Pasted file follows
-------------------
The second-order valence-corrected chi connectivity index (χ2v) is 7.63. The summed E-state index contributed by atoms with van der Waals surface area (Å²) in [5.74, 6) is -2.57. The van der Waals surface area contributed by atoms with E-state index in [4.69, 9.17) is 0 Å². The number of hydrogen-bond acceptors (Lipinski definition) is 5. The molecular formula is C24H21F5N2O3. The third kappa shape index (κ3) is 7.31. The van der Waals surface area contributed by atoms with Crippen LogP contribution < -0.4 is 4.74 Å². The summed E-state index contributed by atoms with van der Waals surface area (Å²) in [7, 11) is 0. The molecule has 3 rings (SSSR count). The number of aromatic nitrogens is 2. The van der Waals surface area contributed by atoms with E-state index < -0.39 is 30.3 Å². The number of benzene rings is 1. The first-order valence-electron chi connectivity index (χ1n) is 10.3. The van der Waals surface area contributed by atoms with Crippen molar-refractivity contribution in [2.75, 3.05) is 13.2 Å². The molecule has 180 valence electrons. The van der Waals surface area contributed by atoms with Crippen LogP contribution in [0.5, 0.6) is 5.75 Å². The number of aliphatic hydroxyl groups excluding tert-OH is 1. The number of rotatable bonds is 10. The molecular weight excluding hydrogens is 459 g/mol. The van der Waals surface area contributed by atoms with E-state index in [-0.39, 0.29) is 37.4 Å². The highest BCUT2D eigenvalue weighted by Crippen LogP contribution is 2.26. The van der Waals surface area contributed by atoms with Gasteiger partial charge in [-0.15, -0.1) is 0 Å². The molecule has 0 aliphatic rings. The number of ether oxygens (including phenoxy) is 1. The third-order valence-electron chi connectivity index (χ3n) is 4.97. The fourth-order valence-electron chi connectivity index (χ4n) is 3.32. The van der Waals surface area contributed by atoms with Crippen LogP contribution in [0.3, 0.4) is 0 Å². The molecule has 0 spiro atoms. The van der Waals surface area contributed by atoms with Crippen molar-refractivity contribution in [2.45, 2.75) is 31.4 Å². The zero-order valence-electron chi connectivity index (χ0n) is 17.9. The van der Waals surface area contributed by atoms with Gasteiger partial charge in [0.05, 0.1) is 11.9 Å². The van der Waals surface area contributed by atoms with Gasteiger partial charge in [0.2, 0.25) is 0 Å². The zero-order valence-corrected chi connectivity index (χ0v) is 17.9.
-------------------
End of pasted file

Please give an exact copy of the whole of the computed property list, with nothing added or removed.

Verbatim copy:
The second-order valence-corrected chi connectivity index (χ2v) is 7.63. The summed E-state index contributed by atoms with van der Waals surface area (Å²) in [5.74, 6) is -2.57. The van der Waals surface area contributed by atoms with E-state index in [4.69, 9.17) is 0 Å². The number of hydrogen-bond acceptors (Lipinski definition) is 5. The molecular formula is C24H21F5N2O3. The third kappa shape index (κ3) is 7.31. The van der Waals surface area contributed by atoms with Crippen LogP contribution < -0.4 is 4.74 Å². The summed E-state index contributed by atoms with van der Waals surface area (Å²) in [7, 11) is 0. The molecule has 3 rings (SSSR count). The number of aromatic nitrogens is 2. The van der Waals surface area contributed by atoms with E-state index < -0.39 is 30.3 Å². The number of benzene rings is 1. The first-order valence-electron chi connectivity index (χ1n) is 10.3. The van der Waals surface area contributed by atoms with Crippen molar-refractivity contribution in [2.75, 3.05) is 13.2 Å². The molecule has 180 valence electrons. The van der Waals surface area contributed by atoms with Crippen LogP contribution in [0.5, 0.6) is 5.75 Å². The number of aliphatic hydroxyl groups excluding tert-OH is 1. The number of rotatable bonds is 10. The molecular weight excluding hydrogens is 459 g/mol. The van der Waals surface area contributed by atoms with E-state index in [-0.39, 0.29) is 37.4 Å². The highest BCUT2D eigenvalue weighted by Crippen LogP contribution is 2.26. The van der Waals surface area contributed by atoms with Gasteiger partial charge in [-0.15, -0.1) is 0 Å². The molecule has 0 aliphatic rings. The number of ether oxygens (including phenoxy) is 1. The third-order valence-electron chi connectivity index (χ3n) is 4.97. The fourth-order valence-electron chi connectivity index (χ4n) is 3.32. The van der Waals surface area contributed by atoms with Crippen LogP contribution in [0.3, 0.4) is 0 Å². The molecule has 0 spiro atoms. The van der Waals surface area contributed by atoms with Crippen molar-refractivity contribution in [2.45, 2.75) is 31.4 Å². The zero-order valence-electron chi connectivity index (χ0n) is 17.9. The van der Waals surface area contributed by atoms with Gasteiger partial charge in [0.05, 0.1) is 11.9 Å². The van der Waals surface area contributed by atoms with Gasteiger partial charge in [0.2, 0.25) is 0 Å². The zero-order valence-corrected chi connectivity index (χ0v) is 17.9.